My time in Dublin has sadly came to a close. I tried taking in every last moment from the smells to the sounds of the city. I wanted to remember every little thing. Getting to stay in Dublin for two months was an amazing experience that helped define what it really means to succeed. Is it measurable? Is the definition of the word “success” concrete? Living in a new environment and getting those fresh points of view helped me answer all of my questions regarding how I could become successful.
When someone thinks of success in the arts, it is easy to immediately think big. We imagine the Kardashians or chart topping singers like Taylor Swift. For the theatre industry, I think about Tony winners and shows that have stayed on Broadway for decades. I had no idea what to imagine when it came to successful theatre in Dublin. I knew from some research before leaving to study abroad that my company was still pretty new, being founded in my lifetime. My company has had some amazing accomplishments under their belt though for only having been around 12 years. Still, would that mean that it was a “successful” company?
My first few weeks of my internship revolved around setting up the new office space. It was by no means a flashy Times Square skyscraper like in the movies. The office was red brick and had a black gate in the front of it that had to be opened with a bit of force. It did have a nice charm to it with friendly artists filling the building and greeting you when you walked by them. There was no elevator or AC, so some days were harder that others if there was a lot of heavy lifting. Looking back though, those days seemed the most rewarding. When I successfully moved bulky theatre belongings from our office, I felt accomplished afterwards.
I of course also completed a lot of traditional office work from managing receipts to organizing calendars. I loved watching the calendars become covered in highlighter or finished receipts end up in envelopes to be put away. Seeing the office become more organized and having belongings get stowed away felt complete. It felt like a success.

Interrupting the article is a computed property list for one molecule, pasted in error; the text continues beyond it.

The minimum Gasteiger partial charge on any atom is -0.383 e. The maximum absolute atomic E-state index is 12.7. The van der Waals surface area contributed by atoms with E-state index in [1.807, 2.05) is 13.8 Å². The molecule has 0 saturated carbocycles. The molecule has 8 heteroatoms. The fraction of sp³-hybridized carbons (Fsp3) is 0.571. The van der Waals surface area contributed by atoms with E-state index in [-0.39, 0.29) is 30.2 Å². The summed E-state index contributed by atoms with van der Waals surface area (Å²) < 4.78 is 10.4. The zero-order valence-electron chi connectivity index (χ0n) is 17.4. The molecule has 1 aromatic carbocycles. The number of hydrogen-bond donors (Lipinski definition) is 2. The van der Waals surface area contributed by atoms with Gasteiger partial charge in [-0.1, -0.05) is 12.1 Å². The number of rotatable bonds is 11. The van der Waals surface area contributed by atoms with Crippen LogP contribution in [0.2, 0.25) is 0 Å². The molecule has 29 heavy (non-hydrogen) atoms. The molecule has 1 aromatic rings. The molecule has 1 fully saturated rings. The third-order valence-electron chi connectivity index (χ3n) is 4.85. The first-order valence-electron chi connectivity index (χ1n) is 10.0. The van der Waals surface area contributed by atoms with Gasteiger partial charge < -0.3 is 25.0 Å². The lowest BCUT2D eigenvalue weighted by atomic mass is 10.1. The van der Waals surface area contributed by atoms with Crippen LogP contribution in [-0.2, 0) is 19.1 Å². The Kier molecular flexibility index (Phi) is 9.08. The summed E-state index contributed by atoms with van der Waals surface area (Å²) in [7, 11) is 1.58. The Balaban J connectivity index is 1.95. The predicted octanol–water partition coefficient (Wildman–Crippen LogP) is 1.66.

A theatre company could not be defined as successful however without taking their productions into consideration. The show open during my stay, Party Scene, had a sold out show every night and merch was sold to satisfied faces. Our actors took their bows to standing ovations. However, watching the company’s staff mingle after every show and the joy that filled the office in the morning when we read a good review, that all felt the most rewarding. The joy on the audience faces’ was a sight to behold. The good feeling everyone shared is what made all the hard work feel like it led to success.
I think the successful employees in my field overall have one task, to have people experience a piece of work. If people get to experience it and share that experience as well, then I think the employee’s job is done. Yes, it helps to have a big venue, flashy billboards, and raging reviews. At the beginning of my internship, my corporate American trained mind would have thought that was what equaled success. My company however showed me that you can have smaller productions and allow them to grow into a success. Those small victories from standing ovations to one or two good reviews can become bigger venues and many raging reviews. As I have been mentioning though, I believe that as an art industry, the real measure of success comes from the work leading up to that. Knowing the creation process gives you a new appreciation for the final product. Even pleasing a small audience before a show goes big feels successful.
I believe that my internship did answer my questions about success. There is not one way to measure it and it comes from different aspects in waves. Everything from carrying those first pieces of needed equipment to closing our show to its last sold out audience all felt successful. Maybe someone thinks that a show has to have mega status to be successful, but I personally don’t feel that way. All the little victories from my internship made the company feel successful. As long as we each did our part, completing our tasks to the best of our ability, our company was successful. Even on the harder days, it was about how we put everything back on track. Success is not black in white but shades of grey. I experienced a lot of those shades and flew back home feeling successful as a result.